Rocks work, but are not nearly as convenient. You can also just use old coat hangers, cut and bent, but they won't last as long as our 8" staples made from 9-gauge galvanized steel. If you have strong winds you will not want to use a smaller staple. We have seen our mats blow away with a standard 4" staple, and they don't last. We found that they rust out in one year. Trust us, we wouldn't sell our Garden Mats staples if they didn't work.

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  9. At the end of the season, how do I store my Garden Mats?

    Once the growing season is over, simply cut the stems of the plants that remain. Pull up the staples and shake your garden mats so they are free of dirt. If you want you can hose them down, but this is usually not necessary. Once the mat is free of dirt roll it up. Do not fold it since this will affect the weave. Once the mat is rolled up, either store it standing up or laying down.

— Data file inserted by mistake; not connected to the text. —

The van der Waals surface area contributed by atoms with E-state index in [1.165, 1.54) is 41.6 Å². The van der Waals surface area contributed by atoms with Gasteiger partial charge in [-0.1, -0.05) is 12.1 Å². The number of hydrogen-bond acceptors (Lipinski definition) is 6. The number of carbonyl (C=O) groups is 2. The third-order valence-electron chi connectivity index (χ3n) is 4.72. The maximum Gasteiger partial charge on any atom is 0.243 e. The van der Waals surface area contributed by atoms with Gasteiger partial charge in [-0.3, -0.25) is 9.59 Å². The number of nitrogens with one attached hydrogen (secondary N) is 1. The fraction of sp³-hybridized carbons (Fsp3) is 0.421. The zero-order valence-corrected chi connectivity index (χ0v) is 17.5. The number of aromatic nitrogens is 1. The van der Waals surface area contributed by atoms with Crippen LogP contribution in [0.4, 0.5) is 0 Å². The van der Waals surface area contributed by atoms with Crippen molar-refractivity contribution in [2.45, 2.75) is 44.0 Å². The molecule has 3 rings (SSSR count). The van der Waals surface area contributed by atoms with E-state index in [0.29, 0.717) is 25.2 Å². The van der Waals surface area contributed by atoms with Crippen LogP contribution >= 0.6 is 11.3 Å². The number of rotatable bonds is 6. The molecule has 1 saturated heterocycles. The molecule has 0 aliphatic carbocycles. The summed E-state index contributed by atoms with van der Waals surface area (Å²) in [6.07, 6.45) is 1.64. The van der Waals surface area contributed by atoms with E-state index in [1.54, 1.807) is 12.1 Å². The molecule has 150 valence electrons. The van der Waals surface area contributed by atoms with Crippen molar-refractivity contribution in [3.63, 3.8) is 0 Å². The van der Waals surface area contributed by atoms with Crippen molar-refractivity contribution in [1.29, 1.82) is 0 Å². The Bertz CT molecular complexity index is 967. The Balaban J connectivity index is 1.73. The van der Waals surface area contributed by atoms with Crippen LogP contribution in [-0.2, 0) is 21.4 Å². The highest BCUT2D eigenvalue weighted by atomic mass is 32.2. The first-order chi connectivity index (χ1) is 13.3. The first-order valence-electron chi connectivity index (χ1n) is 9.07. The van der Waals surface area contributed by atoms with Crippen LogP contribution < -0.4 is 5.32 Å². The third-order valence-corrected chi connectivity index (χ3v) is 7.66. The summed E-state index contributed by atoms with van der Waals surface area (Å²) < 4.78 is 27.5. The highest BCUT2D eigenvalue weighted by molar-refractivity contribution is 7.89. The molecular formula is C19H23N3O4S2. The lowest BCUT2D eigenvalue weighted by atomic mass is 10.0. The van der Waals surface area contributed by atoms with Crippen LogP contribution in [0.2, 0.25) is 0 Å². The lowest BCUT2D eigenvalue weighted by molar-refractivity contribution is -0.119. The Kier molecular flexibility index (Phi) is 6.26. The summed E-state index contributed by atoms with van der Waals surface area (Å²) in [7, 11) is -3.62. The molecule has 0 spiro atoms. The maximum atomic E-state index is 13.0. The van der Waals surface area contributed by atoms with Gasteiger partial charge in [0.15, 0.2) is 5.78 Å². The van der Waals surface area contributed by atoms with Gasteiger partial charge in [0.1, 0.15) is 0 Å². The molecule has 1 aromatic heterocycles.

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  11. My garden mat got damaged and is beginning to fray around the holes and on the edges. Is there any way I can fix this problem so it will last longer?

    Yes! If you notice that the garden mat is beginning to fray, either around a hole or on an edge, this is easy to correct. We use a heat gun or soldering iron. Simply hold the heat gun near the frayed edge or touch the frayed edge with a soldering iron and slowly melt the material. The material melts quickly so do not hold the heat gun or soldering iron in one place for too long. Even though your repair may not look pretty, it should fix the problem so your mat will last. If you have a severe problem contact us and we'll try to assist you.

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  13. What do you recommend for weed control between rows?